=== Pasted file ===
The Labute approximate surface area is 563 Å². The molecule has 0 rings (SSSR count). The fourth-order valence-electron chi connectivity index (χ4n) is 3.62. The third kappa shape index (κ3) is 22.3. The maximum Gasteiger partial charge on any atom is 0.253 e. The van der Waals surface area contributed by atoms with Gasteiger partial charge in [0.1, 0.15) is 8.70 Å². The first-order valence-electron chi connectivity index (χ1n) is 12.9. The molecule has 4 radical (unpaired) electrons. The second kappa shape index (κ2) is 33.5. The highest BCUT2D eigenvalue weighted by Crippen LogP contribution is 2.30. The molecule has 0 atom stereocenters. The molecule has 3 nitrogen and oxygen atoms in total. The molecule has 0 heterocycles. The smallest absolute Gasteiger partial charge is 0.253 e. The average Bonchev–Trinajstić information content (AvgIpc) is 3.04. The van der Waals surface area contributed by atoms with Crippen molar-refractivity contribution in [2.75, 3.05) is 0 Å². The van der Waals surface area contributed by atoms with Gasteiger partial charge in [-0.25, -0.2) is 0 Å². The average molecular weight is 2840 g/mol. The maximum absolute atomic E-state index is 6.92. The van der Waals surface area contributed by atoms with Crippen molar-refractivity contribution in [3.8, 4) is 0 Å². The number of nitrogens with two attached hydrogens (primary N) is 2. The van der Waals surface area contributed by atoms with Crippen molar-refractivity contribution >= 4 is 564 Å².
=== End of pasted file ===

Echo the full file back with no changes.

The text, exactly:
The Labute approximate surface area is 563 Å². The molecule has 0 rings (SSSR count). The fourth-order valence-electron chi connectivity index (χ4n) is 3.62. The third kappa shape index (κ3) is 22.3. The maximum Gasteiger partial charge on any atom is 0.253 e. The van der Waals surface area contributed by atoms with Gasteiger partial charge in [0.1, 0.15) is 8.70 Å². The first-order valence-electron chi connectivity index (χ1n) is 12.9. The molecule has 4 radical (unpaired) electrons. The second kappa shape index (κ2) is 33.5. The highest BCUT2D eigenvalue weighted by Crippen LogP contribution is 2.30. The molecule has 0 atom stereocenters. The molecule has 3 nitrogen and oxygen atoms in total. The molecule has 0 heterocycles. The smallest absolute Gasteiger partial charge is 0.253 e. The average Bonchev–Trinajstić information content (AvgIpc) is 3.04. The van der Waals surface area contributed by atoms with Crippen molar-refractivity contribution in [2.75, 3.05) is 0 Å². The van der Waals surface area contributed by atoms with Gasteiger partial charge in [-0.25, -0.2) is 0 Å². The average molecular weight is 2840 g/mol. The maximum absolute atomic E-state index is 6.92. The van der Waals surface area contributed by atoms with Crippen molar-refractivity contribution in [3.8, 4) is 0 Å². The number of nitrogens with two attached hydrogens (primary N) is 2. The van der Waals surface area contributed by atoms with Crippen molar-refractivity contribution >= 4 is 564 Å².